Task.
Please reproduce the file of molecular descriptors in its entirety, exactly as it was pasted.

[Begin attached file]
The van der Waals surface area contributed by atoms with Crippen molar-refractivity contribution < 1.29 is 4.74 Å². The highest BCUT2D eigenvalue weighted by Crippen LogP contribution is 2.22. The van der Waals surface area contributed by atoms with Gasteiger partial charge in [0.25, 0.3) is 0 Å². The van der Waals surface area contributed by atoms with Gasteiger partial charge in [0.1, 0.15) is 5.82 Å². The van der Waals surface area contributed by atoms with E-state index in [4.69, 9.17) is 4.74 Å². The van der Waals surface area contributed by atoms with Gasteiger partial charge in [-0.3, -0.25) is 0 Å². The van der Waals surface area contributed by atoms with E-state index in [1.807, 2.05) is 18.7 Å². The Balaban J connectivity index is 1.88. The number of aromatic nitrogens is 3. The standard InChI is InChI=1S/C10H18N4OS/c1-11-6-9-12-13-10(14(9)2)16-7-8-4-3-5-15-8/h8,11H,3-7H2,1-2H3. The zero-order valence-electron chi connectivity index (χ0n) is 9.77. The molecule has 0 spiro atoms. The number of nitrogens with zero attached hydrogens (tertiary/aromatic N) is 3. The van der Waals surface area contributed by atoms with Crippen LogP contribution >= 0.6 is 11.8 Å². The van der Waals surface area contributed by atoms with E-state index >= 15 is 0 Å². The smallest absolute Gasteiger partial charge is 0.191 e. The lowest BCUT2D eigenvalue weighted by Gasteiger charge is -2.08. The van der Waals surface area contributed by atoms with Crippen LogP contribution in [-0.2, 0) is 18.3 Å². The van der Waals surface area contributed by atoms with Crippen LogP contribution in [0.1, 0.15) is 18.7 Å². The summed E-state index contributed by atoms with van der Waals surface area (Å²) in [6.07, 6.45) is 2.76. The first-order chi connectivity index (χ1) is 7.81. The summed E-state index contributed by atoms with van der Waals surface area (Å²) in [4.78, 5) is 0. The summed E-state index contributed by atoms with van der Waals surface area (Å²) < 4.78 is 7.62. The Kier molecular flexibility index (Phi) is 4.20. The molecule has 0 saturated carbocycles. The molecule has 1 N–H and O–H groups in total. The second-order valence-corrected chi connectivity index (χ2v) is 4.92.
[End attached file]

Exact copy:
The van der Waals surface area contributed by atoms with Crippen molar-refractivity contribution < 1.29 is 4.74 Å². The highest BCUT2D eigenvalue weighted by Crippen LogP contribution is 2.22. The van der Waals surface area contributed by atoms with Gasteiger partial charge in [0.25, 0.3) is 0 Å². The van der Waals surface area contributed by atoms with Gasteiger partial charge in [0.1, 0.15) is 5.82 Å². The van der Waals surface area contributed by atoms with E-state index in [4.69, 9.17) is 4.74 Å². The van der Waals surface area contributed by atoms with Gasteiger partial charge in [-0.3, -0.25) is 0 Å². The van der Waals surface area contributed by atoms with E-state index in [1.807, 2.05) is 18.7 Å². The Balaban J connectivity index is 1.88. The number of aromatic nitrogens is 3. The standard InChI is InChI=1S/C10H18N4OS/c1-11-6-9-12-13-10(14(9)2)16-7-8-4-3-5-15-8/h8,11H,3-7H2,1-2H3. The zero-order valence-electron chi connectivity index (χ0n) is 9.77. The molecule has 0 spiro atoms. The number of nitrogens with zero attached hydrogens (tertiary/aromatic N) is 3. The van der Waals surface area contributed by atoms with Crippen LogP contribution >= 0.6 is 11.8 Å². The van der Waals surface area contributed by atoms with E-state index >= 15 is 0 Å². The smallest absolute Gasteiger partial charge is 0.191 e. The lowest BCUT2D eigenvalue weighted by Gasteiger charge is -2.08. The van der Waals surface area contributed by atoms with Crippen LogP contribution in [-0.2, 0) is 18.3 Å². The van der Waals surface area contributed by atoms with Crippen LogP contribution in [0.1, 0.15) is 18.7 Å². The summed E-state index contributed by atoms with van der Waals surface area (Å²) in [6.07, 6.45) is 2.76. The first-order chi connectivity index (χ1) is 7.81. The summed E-state index contributed by atoms with van der Waals surface area (Å²) in [4.78, 5) is 0. The summed E-state index contributed by atoms with van der Waals surface area (Å²) < 4.78 is 7.62. The Kier molecular flexibility index (Phi) is 4.20. The molecule has 0 saturated carbocycles. The molecule has 1 N–H and O–H groups in total. The second-order valence-corrected chi connectivity index (χ2v) is 4.92.